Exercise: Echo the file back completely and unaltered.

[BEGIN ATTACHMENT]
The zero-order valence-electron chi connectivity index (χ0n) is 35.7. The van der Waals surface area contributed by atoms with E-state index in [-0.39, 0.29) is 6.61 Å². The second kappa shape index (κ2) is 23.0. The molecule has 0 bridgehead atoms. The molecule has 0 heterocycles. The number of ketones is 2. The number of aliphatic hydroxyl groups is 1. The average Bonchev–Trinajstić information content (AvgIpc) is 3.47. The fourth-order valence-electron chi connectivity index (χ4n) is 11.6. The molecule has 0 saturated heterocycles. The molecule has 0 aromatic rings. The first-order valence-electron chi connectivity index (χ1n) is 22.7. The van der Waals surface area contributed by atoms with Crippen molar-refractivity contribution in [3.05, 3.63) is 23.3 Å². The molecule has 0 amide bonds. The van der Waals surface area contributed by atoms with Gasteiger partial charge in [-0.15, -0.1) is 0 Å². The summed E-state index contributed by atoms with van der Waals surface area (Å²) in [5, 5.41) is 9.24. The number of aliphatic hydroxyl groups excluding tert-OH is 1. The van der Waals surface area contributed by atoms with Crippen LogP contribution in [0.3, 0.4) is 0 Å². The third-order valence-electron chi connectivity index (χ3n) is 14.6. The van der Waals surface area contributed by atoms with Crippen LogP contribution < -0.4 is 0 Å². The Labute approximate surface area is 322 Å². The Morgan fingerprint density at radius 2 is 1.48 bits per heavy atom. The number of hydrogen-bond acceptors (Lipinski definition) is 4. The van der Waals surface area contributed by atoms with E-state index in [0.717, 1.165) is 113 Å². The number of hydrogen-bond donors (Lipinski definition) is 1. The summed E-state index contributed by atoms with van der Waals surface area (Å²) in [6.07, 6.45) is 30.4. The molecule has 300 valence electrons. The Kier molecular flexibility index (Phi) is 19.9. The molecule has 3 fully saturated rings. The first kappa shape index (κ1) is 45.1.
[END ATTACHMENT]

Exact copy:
The zero-order valence-electron chi connectivity index (χ0n) is 35.7. The van der Waals surface area contributed by atoms with E-state index in [-0.39, 0.29) is 6.61 Å². The second kappa shape index (κ2) is 23.0. The molecule has 0 bridgehead atoms. The molecule has 0 heterocycles. The number of ketones is 2. The number of aliphatic hydroxyl groups is 1. The average Bonchev–Trinajstić information content (AvgIpc) is 3.47. The fourth-order valence-electron chi connectivity index (χ4n) is 11.6. The molecule has 0 saturated heterocycles. The molecule has 0 aromatic rings. The first-order valence-electron chi connectivity index (χ1n) is 22.7. The van der Waals surface area contributed by atoms with Crippen molar-refractivity contribution in [3.05, 3.63) is 23.3 Å². The molecule has 0 amide bonds. The van der Waals surface area contributed by atoms with Gasteiger partial charge in [-0.15, -0.1) is 0 Å². The summed E-state index contributed by atoms with van der Waals surface area (Å²) in [5, 5.41) is 9.24. The number of aliphatic hydroxyl groups excluding tert-OH is 1. The van der Waals surface area contributed by atoms with Crippen LogP contribution in [0.3, 0.4) is 0 Å². The third-order valence-electron chi connectivity index (χ3n) is 14.6. The van der Waals surface area contributed by atoms with Crippen LogP contribution < -0.4 is 0 Å². The Labute approximate surface area is 322 Å². The Morgan fingerprint density at radius 2 is 1.48 bits per heavy atom. The number of hydrogen-bond acceptors (Lipinski definition) is 4. The van der Waals surface area contributed by atoms with E-state index in [0.717, 1.165) is 113 Å². The number of hydrogen-bond donors (Lipinski definition) is 1. The summed E-state index contributed by atoms with van der Waals surface area (Å²) in [6.07, 6.45) is 30.4. The molecule has 300 valence electrons. The Kier molecular flexibility index (Phi) is 19.9. The molecule has 3 fully saturated rings. The first kappa shape index (κ1) is 45.1.